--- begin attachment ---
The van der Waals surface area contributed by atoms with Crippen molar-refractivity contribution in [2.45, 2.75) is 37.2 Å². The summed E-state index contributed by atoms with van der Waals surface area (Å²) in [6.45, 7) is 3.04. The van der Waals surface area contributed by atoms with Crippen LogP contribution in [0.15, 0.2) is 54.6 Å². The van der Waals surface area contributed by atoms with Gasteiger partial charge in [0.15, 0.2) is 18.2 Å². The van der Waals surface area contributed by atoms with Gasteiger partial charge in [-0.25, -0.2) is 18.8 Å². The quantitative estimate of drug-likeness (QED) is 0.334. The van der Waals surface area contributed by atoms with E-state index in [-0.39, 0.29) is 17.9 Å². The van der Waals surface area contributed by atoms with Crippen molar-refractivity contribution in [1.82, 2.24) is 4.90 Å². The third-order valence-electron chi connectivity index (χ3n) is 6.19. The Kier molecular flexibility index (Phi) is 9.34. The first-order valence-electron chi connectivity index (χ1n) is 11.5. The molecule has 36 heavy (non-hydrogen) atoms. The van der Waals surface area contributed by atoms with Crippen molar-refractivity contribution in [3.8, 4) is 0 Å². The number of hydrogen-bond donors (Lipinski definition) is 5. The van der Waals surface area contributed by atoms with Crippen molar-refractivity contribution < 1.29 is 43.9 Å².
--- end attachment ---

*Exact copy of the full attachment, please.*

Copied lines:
The van der Waals surface area contributed by atoms with Crippen molar-refractivity contribution in [2.45, 2.75) is 37.2 Å². The summed E-state index contributed by atoms with van der Waals surface area (Å²) in [6.45, 7) is 3.04. The van der Waals surface area contributed by atoms with Crippen LogP contribution in [0.15, 0.2) is 54.6 Å². The van der Waals surface area contributed by atoms with Gasteiger partial charge in [0.15, 0.2) is 18.2 Å². The van der Waals surface area contributed by atoms with Gasteiger partial charge in [-0.25, -0.2) is 18.8 Å². The quantitative estimate of drug-likeness (QED) is 0.334. The van der Waals surface area contributed by atoms with E-state index in [-0.39, 0.29) is 17.9 Å². The van der Waals surface area contributed by atoms with Crippen molar-refractivity contribution in [1.82, 2.24) is 4.90 Å². The third-order valence-electron chi connectivity index (χ3n) is 6.19. The Kier molecular flexibility index (Phi) is 9.34. The first-order valence-electron chi connectivity index (χ1n) is 11.5. The molecule has 36 heavy (non-hydrogen) atoms. The van der Waals surface area contributed by atoms with Crippen molar-refractivity contribution in [3.8, 4) is 0 Å². The number of hydrogen-bond donors (Lipinski definition) is 5. The van der Waals surface area contributed by atoms with Crippen molar-refractivity contribution < 1.29 is 43.9 Å².